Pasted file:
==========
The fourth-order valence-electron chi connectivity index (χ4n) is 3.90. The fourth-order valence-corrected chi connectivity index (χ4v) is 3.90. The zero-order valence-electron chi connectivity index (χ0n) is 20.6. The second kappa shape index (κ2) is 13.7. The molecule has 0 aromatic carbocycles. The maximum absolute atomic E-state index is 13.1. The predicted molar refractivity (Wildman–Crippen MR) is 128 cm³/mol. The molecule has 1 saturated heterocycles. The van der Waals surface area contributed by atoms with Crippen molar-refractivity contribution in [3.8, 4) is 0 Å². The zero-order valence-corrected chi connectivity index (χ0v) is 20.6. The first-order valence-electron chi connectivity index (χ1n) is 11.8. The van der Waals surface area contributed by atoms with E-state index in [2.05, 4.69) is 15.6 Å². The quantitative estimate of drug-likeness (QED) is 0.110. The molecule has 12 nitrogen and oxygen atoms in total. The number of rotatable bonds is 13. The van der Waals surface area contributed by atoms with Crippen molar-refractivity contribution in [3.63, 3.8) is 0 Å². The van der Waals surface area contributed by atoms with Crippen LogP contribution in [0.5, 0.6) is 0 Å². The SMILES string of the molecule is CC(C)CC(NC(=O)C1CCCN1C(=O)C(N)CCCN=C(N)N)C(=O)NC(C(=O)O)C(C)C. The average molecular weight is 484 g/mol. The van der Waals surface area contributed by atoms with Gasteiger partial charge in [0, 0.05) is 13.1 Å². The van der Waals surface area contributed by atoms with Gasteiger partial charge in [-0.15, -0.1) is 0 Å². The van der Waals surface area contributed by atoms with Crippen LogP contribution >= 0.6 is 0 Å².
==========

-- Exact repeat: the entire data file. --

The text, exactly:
The fourth-order valence-electron chi connectivity index (χ4n) is 3.90. The fourth-order valence-corrected chi connectivity index (χ4v) is 3.90. The zero-order valence-electron chi connectivity index (χ0n) is 20.6. The second kappa shape index (κ2) is 13.7. The molecule has 0 aromatic carbocycles. The maximum absolute atomic E-state index is 13.1. The predicted molar refractivity (Wildman–Crippen MR) is 128 cm³/mol. The molecule has 1 saturated heterocycles. The van der Waals surface area contributed by atoms with Crippen molar-refractivity contribution in [3.8, 4) is 0 Å². The zero-order valence-corrected chi connectivity index (χ0v) is 20.6. The first-order valence-electron chi connectivity index (χ1n) is 11.8. The van der Waals surface area contributed by atoms with E-state index in [2.05, 4.69) is 15.6 Å². The quantitative estimate of drug-likeness (QED) is 0.110. The molecule has 12 nitrogen and oxygen atoms in total. The number of rotatable bonds is 13. The van der Waals surface area contributed by atoms with Crippen molar-refractivity contribution in [3.63, 3.8) is 0 Å². The van der Waals surface area contributed by atoms with Crippen LogP contribution in [0.5, 0.6) is 0 Å². The SMILES string of the molecule is CC(C)CC(NC(=O)C1CCCN1C(=O)C(N)CCCN=C(N)N)C(=O)NC(C(=O)O)C(C)C. The average molecular weight is 484 g/mol. The van der Waals surface area contributed by atoms with Gasteiger partial charge in [0, 0.05) is 13.1 Å². The van der Waals surface area contributed by atoms with Gasteiger partial charge in [-0.15, -0.1) is 0 Å². The van der Waals surface area contributed by atoms with Crippen LogP contribution >= 0.6 is 0 Å².